The Open: Justin Rose hoping to add Claret Jug to his US Open success
Last Updated: 18/07/13 9:11am
Justin Rose: Bidding for an Open double this week
Justin Rose hopes to arrange a two-for-one deal with the Claret Jug engraver as he bids to add the Open Championship to his recent US Open success.
Rose is yet to get his Merion trophy engraved and he hopes to visit Garry Harvey, who has engraved the historic Open trophy since the death of his father Alex, to get that done this week.
The odds are stacked against Rose, with only six greats of the game having won the two tournaments in the same season, but he is fresh and raring to go after taking a long break in the wake of his breakthrough major success.
Rose said: "The big difference between the US Open and The Open Championship is that you get the trophy with your name on it at the prize ceremony.
"With the US Open you get it done yourself. So I'm hoping I get a discount for bulk, a two-for-one deal!
"I've pretty much carried the trophy around for most of the last month.
"The Open Championship as a British player is the one event you look forward to more than any other all year, and coming in here off the back of my first major makes it even more special, I guess even more exciting than normal."
"Just being able to share it with friends and family and people that have known me since I was 12 years old, and now they're getting a chance to have a picture with the US Open trophy or be able to have dinner and have it sitting on the table. Just little moments amongst close friends and family, that's what really makes it special.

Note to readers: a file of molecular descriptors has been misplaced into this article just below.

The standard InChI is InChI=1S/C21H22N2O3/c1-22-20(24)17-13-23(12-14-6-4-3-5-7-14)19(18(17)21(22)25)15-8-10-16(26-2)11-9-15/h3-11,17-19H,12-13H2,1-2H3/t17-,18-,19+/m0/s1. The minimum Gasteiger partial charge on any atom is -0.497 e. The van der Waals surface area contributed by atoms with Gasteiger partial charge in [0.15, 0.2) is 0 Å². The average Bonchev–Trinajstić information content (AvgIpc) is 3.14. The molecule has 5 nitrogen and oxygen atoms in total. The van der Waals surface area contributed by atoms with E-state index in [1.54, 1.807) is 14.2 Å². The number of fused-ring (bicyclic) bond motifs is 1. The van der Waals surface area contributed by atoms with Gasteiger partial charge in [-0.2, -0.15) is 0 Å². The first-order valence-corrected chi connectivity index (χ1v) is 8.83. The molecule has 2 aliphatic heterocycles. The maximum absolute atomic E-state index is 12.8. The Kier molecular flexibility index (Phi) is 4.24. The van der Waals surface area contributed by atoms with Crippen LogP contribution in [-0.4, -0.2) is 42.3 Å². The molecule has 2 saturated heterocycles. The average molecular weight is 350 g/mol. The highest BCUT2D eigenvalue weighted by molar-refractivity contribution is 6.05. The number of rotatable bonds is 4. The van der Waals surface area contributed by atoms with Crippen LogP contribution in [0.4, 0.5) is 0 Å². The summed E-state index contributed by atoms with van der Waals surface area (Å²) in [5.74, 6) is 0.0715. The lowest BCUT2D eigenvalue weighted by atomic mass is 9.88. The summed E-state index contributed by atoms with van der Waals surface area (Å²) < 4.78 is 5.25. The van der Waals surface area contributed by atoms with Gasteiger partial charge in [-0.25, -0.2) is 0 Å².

"The Open Championship as a British player is the one event you look forward to more than any other all year, and coming in here off the back of my first major makes it even more special, I guess even more exciting than normal.
"I'm looking forward to getting to play again. I've had three weeks off, the idea being to get my legs back under me, to get 100 percent ready to play again.
"And I feel that's been the case. I've spent the last couple of weeks just with family and getting my hunger back for wanting to get back out on the range.
"The challenge for me is going to be staying in this tournament, not being dragged back to Merion every five minutes.
"If you look at my results, they're really not very good in this tournament but I would say that the reality is a little better than that.
"I felt that in 2009 at Turnberry I had a good chance to win there. Just nothing really went my way on Sunday and I putted poorly for the most part on that day (he finished 13th). In 2002 here I was tied third going into the last round.
"Obviously I was just a little bit young and needed a lot more experience under my belt, but given that sort of similar situation this year, that's a situation I'd once again relish.
"I do feel comfortable on links golf. I think having grown up having played so much of it in the amateur game, you know how to play it. The yardage book means very little this week and I think only experience can really help you through that. I see no reason why I shouldn't do well here."